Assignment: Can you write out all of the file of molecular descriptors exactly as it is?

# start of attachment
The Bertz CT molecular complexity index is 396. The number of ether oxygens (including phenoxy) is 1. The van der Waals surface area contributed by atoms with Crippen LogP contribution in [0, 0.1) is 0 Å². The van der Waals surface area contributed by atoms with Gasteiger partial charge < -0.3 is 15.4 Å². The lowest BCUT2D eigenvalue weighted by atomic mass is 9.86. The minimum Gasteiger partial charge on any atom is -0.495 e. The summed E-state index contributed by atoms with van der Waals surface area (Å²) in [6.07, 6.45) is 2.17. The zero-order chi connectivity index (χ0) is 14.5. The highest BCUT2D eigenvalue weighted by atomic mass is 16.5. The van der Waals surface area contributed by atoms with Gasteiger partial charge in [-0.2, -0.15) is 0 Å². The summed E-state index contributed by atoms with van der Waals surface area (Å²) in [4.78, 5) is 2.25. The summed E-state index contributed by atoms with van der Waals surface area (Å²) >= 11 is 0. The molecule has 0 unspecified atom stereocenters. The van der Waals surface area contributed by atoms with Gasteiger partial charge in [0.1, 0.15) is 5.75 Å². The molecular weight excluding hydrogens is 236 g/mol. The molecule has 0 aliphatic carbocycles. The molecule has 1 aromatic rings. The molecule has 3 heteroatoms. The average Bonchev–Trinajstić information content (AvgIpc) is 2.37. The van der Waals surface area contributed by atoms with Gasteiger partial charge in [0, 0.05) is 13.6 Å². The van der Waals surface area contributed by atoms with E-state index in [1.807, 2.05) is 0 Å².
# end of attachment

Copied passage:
The Bertz CT molecular complexity index is 396. The number of ether oxygens (including phenoxy) is 1. The van der Waals surface area contributed by atoms with Crippen LogP contribution in [0, 0.1) is 0 Å². The van der Waals surface area contributed by atoms with Gasteiger partial charge < -0.3 is 15.4 Å². The lowest BCUT2D eigenvalue weighted by atomic mass is 9.86. The minimum Gasteiger partial charge on any atom is -0.495 e. The summed E-state index contributed by atoms with van der Waals surface area (Å²) in [6.07, 6.45) is 2.17. The zero-order chi connectivity index (χ0) is 14.5. The highest BCUT2D eigenvalue weighted by atomic mass is 16.5. The van der Waals surface area contributed by atoms with Gasteiger partial charge in [-0.2, -0.15) is 0 Å². The summed E-state index contributed by atoms with van der Waals surface area (Å²) in [4.78, 5) is 2.25. The summed E-state index contributed by atoms with van der Waals surface area (Å²) >= 11 is 0. The molecule has 0 unspecified atom stereocenters. The van der Waals surface area contributed by atoms with Gasteiger partial charge in [0.1, 0.15) is 5.75 Å². The molecular weight excluding hydrogens is 236 g/mol. The molecule has 0 aliphatic carbocycles. The molecule has 1 aromatic rings. The molecule has 3 heteroatoms. The average Bonchev–Trinajstić information content (AvgIpc) is 2.37. The van der Waals surface area contributed by atoms with Gasteiger partial charge in [0, 0.05) is 13.6 Å². The van der Waals surface area contributed by atoms with E-state index in [1.807, 2.05) is 0 Å².